The Lingering Heat over Pasteurized Milk

milk bottles

Filling milk bottles, Briarcliff Farms, New York

The question of exactly what does—or does not—happen within milk as the temperature rises continues to confound. One chemical process often associated with heating, known as the Maillard reaction, imparts both the caramelized flavor of crème brûlée and the less desirable “cooked” taste of overheated milk. Also blamed for the decreased availability of the essential amino acid lysine, many of the reaction’s numerous compounds and intermediates have eluded chemists, especially within its latter stages. Some researchers are now investigating whether cysteine hydrochloride and green-tea extracts may block some of those flavor-altering steps, of particular relevance to Ultra-High-Temperature (UHT) pasteurized milk that has been heated to between 275 and 302 degrees for 4 to 15 seconds.

Even during regular pasteurization, milk can lose about 20 percent of its vitamin C content, with lesser damage to other nutrients like thymine, vitamin B12, and lysine. Even so, pasteurization supporters contend that the overall effect on nutrition is minimal—a position strongly challenged by opponents.

But what about milk’s countless enzymes? Lactoferrin—also present in human milk, tears, and saliva and sold as an antioxidant—possesses natural antimicrobial properties. The glycoprotein can adhere to bacterial proteins in milk and prevent them from entering human cells, but it doesn’t discriminate between benign and pathogenic microbes. Scientists also say its modest bacteria-fighting abilities can be easily overwhelmed by heat.

Another enzyme, lipase, can degrade milk fat into a particularly pungent free fatty acid—butyric acid—and turn the milk rancid. Heat inactivation of lipase then actually helps preserve milk. But the temperature found to work best for warding off rancidity is slightly above pasteurization, 170 degrees for 16 seconds—and in any case the fat in milk that has not been homogenized is protected within a membrane-bound fat globule from the lipase’s activity.

More confusion has swirled around a third enzyme called xanthine oxidase. One decades-old theory supposed that increased rates of heart disease could be linked to changes in this enzyme caused by pasteurization or homogenization. Despite a subsequent study showing that the underlying mechanism was badly flawed, the myth persists on many Web sites.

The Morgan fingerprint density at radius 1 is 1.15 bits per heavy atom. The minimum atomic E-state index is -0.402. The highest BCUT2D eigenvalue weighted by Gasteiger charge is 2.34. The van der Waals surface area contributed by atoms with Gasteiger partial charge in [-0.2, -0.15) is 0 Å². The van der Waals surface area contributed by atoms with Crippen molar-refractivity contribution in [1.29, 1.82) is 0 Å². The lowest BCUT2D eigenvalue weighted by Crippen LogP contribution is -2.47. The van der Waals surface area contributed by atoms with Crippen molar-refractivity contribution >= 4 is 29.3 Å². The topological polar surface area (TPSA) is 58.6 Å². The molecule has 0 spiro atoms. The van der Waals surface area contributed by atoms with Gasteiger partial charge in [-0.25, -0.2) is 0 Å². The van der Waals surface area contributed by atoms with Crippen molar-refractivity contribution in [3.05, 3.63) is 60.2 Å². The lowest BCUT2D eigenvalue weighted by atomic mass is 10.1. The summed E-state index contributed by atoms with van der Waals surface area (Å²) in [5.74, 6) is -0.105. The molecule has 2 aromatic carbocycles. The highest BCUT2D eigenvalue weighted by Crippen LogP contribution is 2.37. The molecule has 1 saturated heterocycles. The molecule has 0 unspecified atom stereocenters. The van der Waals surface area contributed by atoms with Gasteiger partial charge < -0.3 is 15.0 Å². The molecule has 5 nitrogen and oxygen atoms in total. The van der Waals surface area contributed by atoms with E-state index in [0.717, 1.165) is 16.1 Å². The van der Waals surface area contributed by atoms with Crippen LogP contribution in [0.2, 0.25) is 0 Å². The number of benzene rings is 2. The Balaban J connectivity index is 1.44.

Some raw milk advocates contend that pasteurization also kills benign bacteria that aid in digestion. Many researchers believe these lactic acid–producing bacteria have largely disappeared from farms not because of heating but rather from cooling milk immediately after its collection. As a rule all milk is now chilled to 39.2 degrees Fahrenheit, regardless of whether it is pasteurized. The advent of mechanical refrigeration appears to have discouraged some traditional farm-dwelling microbes while benefiting Pseudomonas, which contributes a bitter flavor to raw milk through the production of proteolytic enzymes. Largely missing are the natural Lactococcus, Lactobacillus, and similar cultures that imparted an acidic or sour flavor to milk as it aged. “The same species of bacteria are now being added from a can instead of from the walls and floors of the old farmstead,” Goff says. And in the absence of that raw-milk modification? “Today, it will go bitter before it goes sour.”

Beyond health and nutrition, taste is the paramount feature cited by many raw-milk enthusiasts. Remarkably sensitive to external influences, milk can seem cowy or fishy, flat or metallic, weedy, putrid, or soapy. It can reek of paint or boiled cabbage or simply smell “unclean.” Each odor—and there are dozens of variants beyond the 15 identified on American Dairy Science Association scorecards—comes with its own potential explanation and accompanying molecules of blame. The 1996 second edition of Food Taints and Off-Flavors reads like a how-to manual for spoiling what some purists describe as a fresh, clean, and slightly sweet flavor.

Pasteurization itself can impart a slightly sulfurous taint, whereas higher temperatures can lead to the “cooked” flavor so scorned at the turn of the century. In milk treated by UHT pasteurization, volatile sulfide compounds can produce a temporary essence of boiled cabbage. These chemicals dissipate and a rich or heated flavor emerges after several days of refrigeration. UHT-treated milk’s stronger cooked flavor may derive from sulfur compounds, methyl ketones, and lactones, though the intensity declines rapidly when the milk is stored at room temperature.

Whether chemistry can help resolve the passionate debates and unfinished studies is anyone’s guess. For some backers of raw milk, or as they prefer to call it, real milk, the best science means leaving milk alone. “It’s intact,” says Rachel Lapp Kellogg, owner of the Lapp Farm Dairy in Cassadaga, New York. “It isn’t taken apart and put back together before human beings eat it.”